About six months ago, I was reading Frank Wu’s Yellow: Race in America Beyond Black and White, and I commented to Snoopy that it was interesting to read the book as an adult versus when I first picked it up as a college student. This led to a conversation about the growth of AAPI scholarship and literature, so little of which enters into mainstream discourse.
Snoopy made an interesting suggestion. He recalled when acclaimed columnist Ta-Nehisi Coates encouraged his readers to join him in a shared reading of Michelle Alexander’s “New Jim Crow”. Every week, Coates read one chapter and wrote a short reflection. In the series (tongue-in-cheek dubbed “Books for the Horde”), readers were invited to read the book with him and engage in debate and criticism of the book in the comments.
This proved to be a fantastic way to engage readers in central ideas of racial and restorative justice. Snoopy suggested that maybe Reappropriate could do something like that, too.
Sounded like a lot of work to me.
Then, last month, I was talking with Alton Wang of Unhyphenate.Me about an upcoming piece on affirmative action he had written (you can read some of his published writing on the subject here). Alton mentioned that he had just learned about affirmative action policies (globally referred to as “positive policies”) in China and Taiwan, that were more heavy-handed than those we are familiar with in the United States.
I knew nothing about this, but found the idea of comparing and contrasting Chinese and American affirmative action debates fascinating, particularly as we query how and why Chinese American opposition to such policies might arise. Conventional wisdom might suggest (pejoratively, and apparently incorrectly) that a subset of Chinese Americans might oppose affirmative action because they are relatively unfamiliar with the West’s affirmative action programs, and its necessary role in American racial history and contemporary multiracial society.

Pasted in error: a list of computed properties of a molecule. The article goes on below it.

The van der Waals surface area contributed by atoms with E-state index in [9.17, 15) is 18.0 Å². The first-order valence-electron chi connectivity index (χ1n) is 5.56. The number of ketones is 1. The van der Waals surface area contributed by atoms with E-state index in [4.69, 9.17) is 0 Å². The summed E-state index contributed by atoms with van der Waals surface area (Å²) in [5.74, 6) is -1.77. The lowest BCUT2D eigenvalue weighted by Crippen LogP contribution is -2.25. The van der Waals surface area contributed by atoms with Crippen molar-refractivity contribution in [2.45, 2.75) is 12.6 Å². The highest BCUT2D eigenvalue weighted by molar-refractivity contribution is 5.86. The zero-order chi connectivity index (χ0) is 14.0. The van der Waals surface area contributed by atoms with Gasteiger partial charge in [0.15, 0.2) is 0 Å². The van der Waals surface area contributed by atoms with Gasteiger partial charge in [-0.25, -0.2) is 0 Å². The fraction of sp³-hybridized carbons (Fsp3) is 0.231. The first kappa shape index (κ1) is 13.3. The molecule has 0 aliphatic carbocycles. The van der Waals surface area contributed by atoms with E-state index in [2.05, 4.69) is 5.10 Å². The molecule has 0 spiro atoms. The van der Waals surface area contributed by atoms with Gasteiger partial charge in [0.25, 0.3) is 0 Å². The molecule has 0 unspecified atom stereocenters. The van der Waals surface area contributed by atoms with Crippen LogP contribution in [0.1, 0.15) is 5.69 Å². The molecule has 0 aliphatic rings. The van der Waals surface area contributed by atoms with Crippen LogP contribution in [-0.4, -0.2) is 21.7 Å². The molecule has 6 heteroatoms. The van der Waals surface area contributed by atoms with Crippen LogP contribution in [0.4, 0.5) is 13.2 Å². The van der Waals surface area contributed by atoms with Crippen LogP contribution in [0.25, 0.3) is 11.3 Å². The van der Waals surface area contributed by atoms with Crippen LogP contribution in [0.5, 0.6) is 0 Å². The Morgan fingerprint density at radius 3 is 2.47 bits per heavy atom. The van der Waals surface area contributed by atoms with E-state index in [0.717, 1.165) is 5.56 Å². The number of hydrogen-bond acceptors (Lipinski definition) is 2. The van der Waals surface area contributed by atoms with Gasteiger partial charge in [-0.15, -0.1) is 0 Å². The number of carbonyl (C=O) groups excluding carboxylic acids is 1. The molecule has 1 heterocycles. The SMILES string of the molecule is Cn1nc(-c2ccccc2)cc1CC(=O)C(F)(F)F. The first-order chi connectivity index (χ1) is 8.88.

But, might this explanation forget that policies largely equivalent to Western affirmative action is widespread in China, and finds fascinatingly Far Left rationale in the official tenets of China’s governing Communist Party? Affirmative action is for Chinese America’s recent immigrants a practice that is not foreign, but rather, politically familiar.
Motivated to learn more about this, I turned to Google to begin an initial collection of primary resources. That’s where I found Affirmative Action in China and the U.S.: A Dialogue on Inequality and Minority Education.
Published relatively recently in 2007, the book is part of the International and Development Education Series, and is a collection of chapters contributed by a number of American, Chinese and other international scholars. The book was born of a discussion at a conference on China’s affirmative action policies held in 2006 at Dickinson College. Edited by Minlang Zhou and Ann Maxwell Hill, it is the first book to present a comparative analysis on affirmative action/positive policies between China and America, with a specific focus on higher education access.
The book’s forewords and introductions lay the groundwork for why this work is necessary: affirmative action is a hotly contested topic in America, and is increasingly controversial in China. The similarities and differences between either nation’s rationale and approach for these programs can inform the debate in either country. Writes Colin Mackerras in the Foreword: